After the cataclysmic frightfulness of the American Civil War and the reproduction years, there was an earnest need to resuscitate the idealistic estimations of the American Dream and thus the mythologizing of the Western Frontiers was embraced by ambitious and skilled youthful artists.

The legend of the cowboy was in an enormous part made by Remington himself in canvases of such gigantic prominence as The Fall Of The Cowboy.  

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Fight for the Waterhole by Frederic Remington

Fight for the Waterhole by Frederic Remington

Painted in 1903 on canvas and right now housed at the Museum of Fine Arts in Houston, Texas, Fight for the Waterhole is a wonderful composition.

Frederic Remington thought of the West generally as a place of risk and as a land where heroes met these difficulties.

The water hole seems to be a hopeless puddle of water – a puddle in an immense spread of bone-dry desert. Five men and their horses are crouched inside, and the men hold their rifles ready to shoot, for securing the water hole is their sole duty. However, Indians hover out in the yonder.

Remington separates the painting into wide fragments of color, putting the watcher somewhat over the activity. Giving a superior perspective on the steely-peered westerner cowboys. The purplish mountains in the painting provide separation between the desert. The day is obviously fading, making them progressively defenseless.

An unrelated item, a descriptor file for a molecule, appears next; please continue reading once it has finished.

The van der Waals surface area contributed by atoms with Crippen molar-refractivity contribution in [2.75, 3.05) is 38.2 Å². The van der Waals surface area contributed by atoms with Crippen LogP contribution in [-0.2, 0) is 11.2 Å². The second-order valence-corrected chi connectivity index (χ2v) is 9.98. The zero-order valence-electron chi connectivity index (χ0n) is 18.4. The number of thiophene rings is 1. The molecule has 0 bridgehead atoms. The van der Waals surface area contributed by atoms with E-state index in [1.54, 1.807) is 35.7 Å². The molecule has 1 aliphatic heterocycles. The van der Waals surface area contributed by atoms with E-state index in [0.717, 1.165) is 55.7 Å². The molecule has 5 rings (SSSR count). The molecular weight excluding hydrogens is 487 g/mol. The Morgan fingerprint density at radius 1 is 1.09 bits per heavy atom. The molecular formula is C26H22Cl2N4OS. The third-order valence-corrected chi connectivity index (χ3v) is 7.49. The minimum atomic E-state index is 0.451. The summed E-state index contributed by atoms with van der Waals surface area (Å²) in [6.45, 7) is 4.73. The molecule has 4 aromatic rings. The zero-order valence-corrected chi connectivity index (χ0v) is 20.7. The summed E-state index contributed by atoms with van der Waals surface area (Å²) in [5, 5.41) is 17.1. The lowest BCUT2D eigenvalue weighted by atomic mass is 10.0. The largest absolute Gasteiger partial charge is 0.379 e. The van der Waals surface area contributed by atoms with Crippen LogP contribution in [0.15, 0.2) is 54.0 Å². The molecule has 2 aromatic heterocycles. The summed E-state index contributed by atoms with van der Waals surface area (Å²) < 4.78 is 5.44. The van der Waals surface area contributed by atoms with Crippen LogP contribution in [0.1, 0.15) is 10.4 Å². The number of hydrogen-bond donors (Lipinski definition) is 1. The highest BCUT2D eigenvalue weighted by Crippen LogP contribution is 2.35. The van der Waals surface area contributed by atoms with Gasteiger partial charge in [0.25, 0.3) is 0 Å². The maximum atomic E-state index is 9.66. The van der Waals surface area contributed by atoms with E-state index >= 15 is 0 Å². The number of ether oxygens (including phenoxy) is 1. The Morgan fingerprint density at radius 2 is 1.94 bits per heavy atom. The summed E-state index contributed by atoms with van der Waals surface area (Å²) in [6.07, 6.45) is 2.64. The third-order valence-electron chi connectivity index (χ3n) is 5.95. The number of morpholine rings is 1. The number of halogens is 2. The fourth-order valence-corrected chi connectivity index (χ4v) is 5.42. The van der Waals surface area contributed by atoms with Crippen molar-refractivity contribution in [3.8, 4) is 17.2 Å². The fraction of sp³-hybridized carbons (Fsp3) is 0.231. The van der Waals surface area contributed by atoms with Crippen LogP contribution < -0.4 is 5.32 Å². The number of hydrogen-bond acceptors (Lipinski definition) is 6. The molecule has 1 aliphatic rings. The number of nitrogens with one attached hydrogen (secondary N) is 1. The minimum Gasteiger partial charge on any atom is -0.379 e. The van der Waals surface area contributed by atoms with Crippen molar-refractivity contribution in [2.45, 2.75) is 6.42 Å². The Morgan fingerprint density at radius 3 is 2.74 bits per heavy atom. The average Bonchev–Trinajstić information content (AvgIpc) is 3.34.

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Aiding a Comrade by Frederic Remington

Aiding a Comrade by Frederic Remington 

Remington centers this composition around earthy colored horses which guides the observer's attention to the middle of the painting. Framing the central figure, who is further accentuated by the haze of white residue behind him.

Remington's attention to detail is apparent by the men's clothes and their rigid gear. He creates a profound scene of the wild west. He paints the Indians smaller, with less detail, and blending colors.

Remington's colors are warm and strong; small contacts of blue, cream, tan, and yellow on the ground creates the imagery of the hot daylight. The speedy, short brushstrokes show the influence of French Impressionism, which is emphasized by color, shadow, and light.